The use of the honji suijaku paradigm was not limited to religion—it had important consequences for society in general, culture, art and even economy.[10] Buddhism, for example, proscribed fishing, hunting, and agriculture because they involved the killing of living beings (insects, moles and the like in the case of farming), but the honji suijaku concept permitted people to void the prohibition.[11] If one fished for oneself, the reasoning went, you were guilty and should go to hell. However, if the catch was offered to a kami that was a known emanation of a buddha, the gesture had an obvious karmic value and was permissible.[11] The idea allowed the forbidding of individual, and therefore uncontrolled, economic activity.[11] Applied as it was to all major economic activities, this interpretation of honji suijaku allowed a thorough control of popular dissent.[11]

How important the concept was can be understood from how the idea that some local phenomenon may be somehow linked to an absolute and sacred object found extensive application in the medieval and early modern periods.[10] It was often said that temple lands in Japan were local emanations of Buddhist paradises or that an artisan's work was one with the sacred actions of an Indian Buddha.[10]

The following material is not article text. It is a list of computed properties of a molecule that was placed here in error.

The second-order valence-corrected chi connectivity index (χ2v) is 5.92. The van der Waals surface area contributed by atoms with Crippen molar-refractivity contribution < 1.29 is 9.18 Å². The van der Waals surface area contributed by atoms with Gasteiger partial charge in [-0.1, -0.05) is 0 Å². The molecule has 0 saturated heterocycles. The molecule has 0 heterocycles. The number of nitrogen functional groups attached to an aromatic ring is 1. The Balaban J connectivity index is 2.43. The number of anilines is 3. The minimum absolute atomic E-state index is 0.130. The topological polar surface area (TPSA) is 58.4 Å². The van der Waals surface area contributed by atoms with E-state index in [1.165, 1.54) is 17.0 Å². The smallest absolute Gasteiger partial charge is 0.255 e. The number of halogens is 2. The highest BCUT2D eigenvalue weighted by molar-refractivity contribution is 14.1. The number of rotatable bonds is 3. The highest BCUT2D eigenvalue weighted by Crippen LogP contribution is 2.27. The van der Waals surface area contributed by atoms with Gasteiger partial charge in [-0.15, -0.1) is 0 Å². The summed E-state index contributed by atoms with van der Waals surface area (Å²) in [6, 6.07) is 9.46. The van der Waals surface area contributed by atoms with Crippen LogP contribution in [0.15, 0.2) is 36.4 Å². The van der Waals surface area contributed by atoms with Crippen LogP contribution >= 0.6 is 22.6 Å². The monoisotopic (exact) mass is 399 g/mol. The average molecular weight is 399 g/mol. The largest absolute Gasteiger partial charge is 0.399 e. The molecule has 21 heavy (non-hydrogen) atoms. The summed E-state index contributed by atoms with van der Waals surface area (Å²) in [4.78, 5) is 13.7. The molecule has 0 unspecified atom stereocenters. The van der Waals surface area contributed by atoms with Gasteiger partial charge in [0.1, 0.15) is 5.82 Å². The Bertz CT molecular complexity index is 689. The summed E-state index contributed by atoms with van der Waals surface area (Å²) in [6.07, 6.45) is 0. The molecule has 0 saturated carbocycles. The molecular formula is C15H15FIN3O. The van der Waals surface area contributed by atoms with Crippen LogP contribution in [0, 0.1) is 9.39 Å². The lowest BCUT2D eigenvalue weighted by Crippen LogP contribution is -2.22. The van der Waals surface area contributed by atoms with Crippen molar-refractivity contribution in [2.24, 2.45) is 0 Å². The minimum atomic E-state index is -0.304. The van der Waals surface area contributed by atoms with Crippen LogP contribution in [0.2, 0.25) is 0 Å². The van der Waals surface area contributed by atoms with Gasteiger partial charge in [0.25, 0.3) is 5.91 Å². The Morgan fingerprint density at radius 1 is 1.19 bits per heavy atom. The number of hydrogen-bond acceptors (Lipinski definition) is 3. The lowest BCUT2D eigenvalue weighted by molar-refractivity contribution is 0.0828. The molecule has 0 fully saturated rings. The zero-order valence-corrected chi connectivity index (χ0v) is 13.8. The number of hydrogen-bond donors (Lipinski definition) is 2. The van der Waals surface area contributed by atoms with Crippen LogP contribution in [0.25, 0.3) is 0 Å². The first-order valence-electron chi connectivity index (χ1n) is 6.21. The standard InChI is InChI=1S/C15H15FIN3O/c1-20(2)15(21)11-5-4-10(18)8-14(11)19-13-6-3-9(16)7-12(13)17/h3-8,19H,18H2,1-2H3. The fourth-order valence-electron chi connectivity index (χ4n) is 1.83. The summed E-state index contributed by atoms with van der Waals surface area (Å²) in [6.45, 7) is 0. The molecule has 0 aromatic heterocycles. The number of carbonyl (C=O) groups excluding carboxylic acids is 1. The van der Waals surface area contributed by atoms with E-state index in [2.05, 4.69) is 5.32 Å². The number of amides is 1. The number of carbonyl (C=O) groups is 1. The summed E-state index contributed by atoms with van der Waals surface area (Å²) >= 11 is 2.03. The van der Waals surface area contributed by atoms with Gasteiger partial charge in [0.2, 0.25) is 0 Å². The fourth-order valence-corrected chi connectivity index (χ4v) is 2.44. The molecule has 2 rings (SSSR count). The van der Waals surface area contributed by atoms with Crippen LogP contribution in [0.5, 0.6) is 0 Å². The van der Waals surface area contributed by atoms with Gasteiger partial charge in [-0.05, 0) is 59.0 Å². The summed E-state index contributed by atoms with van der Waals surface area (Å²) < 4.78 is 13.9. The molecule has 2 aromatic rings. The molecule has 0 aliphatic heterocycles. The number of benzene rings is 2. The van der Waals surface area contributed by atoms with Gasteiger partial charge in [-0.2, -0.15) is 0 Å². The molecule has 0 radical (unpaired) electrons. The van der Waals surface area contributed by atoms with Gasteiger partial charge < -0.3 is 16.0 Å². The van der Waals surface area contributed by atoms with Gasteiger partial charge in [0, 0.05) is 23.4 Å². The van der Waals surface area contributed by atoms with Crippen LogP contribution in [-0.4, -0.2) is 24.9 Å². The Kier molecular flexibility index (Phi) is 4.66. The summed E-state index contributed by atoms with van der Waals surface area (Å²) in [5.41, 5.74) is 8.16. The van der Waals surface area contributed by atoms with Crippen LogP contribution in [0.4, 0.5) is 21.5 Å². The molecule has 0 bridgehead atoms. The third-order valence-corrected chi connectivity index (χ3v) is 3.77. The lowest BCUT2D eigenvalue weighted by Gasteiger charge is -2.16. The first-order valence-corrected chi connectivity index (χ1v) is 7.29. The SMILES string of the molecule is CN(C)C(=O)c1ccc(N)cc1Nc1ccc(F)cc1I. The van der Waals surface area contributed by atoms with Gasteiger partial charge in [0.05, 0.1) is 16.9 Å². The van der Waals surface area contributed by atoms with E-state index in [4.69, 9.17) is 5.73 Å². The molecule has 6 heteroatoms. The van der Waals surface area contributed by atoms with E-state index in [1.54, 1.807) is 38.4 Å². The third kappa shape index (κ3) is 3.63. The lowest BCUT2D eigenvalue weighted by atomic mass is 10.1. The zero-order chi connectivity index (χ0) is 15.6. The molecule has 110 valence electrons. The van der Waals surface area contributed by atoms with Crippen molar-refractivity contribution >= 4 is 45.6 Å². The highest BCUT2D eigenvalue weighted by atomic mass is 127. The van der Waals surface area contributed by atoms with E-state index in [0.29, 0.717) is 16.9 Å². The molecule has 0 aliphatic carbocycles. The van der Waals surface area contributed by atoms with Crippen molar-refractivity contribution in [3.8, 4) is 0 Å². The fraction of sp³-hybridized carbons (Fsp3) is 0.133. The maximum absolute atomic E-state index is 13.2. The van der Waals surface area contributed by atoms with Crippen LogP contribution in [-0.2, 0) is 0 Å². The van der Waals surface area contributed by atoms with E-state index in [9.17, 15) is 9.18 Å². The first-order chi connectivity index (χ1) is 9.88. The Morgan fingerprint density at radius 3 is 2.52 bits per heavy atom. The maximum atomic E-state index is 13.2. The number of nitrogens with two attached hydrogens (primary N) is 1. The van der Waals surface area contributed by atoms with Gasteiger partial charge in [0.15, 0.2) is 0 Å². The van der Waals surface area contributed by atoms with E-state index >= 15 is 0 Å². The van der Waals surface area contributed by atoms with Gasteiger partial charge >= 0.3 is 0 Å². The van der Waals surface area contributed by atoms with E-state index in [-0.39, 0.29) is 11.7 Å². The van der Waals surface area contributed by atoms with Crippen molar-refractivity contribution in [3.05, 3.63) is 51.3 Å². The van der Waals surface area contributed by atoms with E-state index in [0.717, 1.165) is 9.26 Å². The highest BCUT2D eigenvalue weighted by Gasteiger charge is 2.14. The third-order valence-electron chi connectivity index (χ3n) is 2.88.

Kami Hachiman in Buddhist attire
Kami Hachiman in Buddhist attire

The honji suijaku paradigm found wide application in religious art with the Honji Suijaku Mandara (本地垂迹曼荼羅) or Songyō Mandara (尊形曼荼羅).[12] The Honjaku Mandara (本迹曼荼羅) (see image above) shows Buddhist deities with their kami counterparts, while the Honjibutsu Mandara (本地仏曼荼羅) show only Buddhist deities, and the Suijaku Mandara (垂迹曼荼羅) show only kami.[12]

The Sōgyō Hachiman (僧形八幡), or "Hachiman in priestly attire", is one of the most popular syncretic deities.[13] The kami is shown dressed as a Buddhist priest and is considered the protector of people in general and warriors in particular.[13] From the 8th century on, Hachiman was called Hachiman Daibosatsu, or Great Bodhisattva Hachiman.[13] That he is dressed like a Buddhist priest is probably meant to indicate the sincerity of his conversion to Buddhism.[13] By the 13th century, other kami would also be portrayed in Buddhist robes.[13]


Main article: Shintōshū

The Shintōshū is a book in ten volumes believed to date from the Nanboku-chō period (1336–1392).[14] It illustrates with tales about shrines the honji suijaku theory. The common point of the tales is that, before reincarnating as tutelary kami of an area, a soul has first to be born and suffer there as a human being.[15] The suffering is mostly caused by relationships with relatives, especially wives or husbands.

The book had great influence over literature and the arts.[14]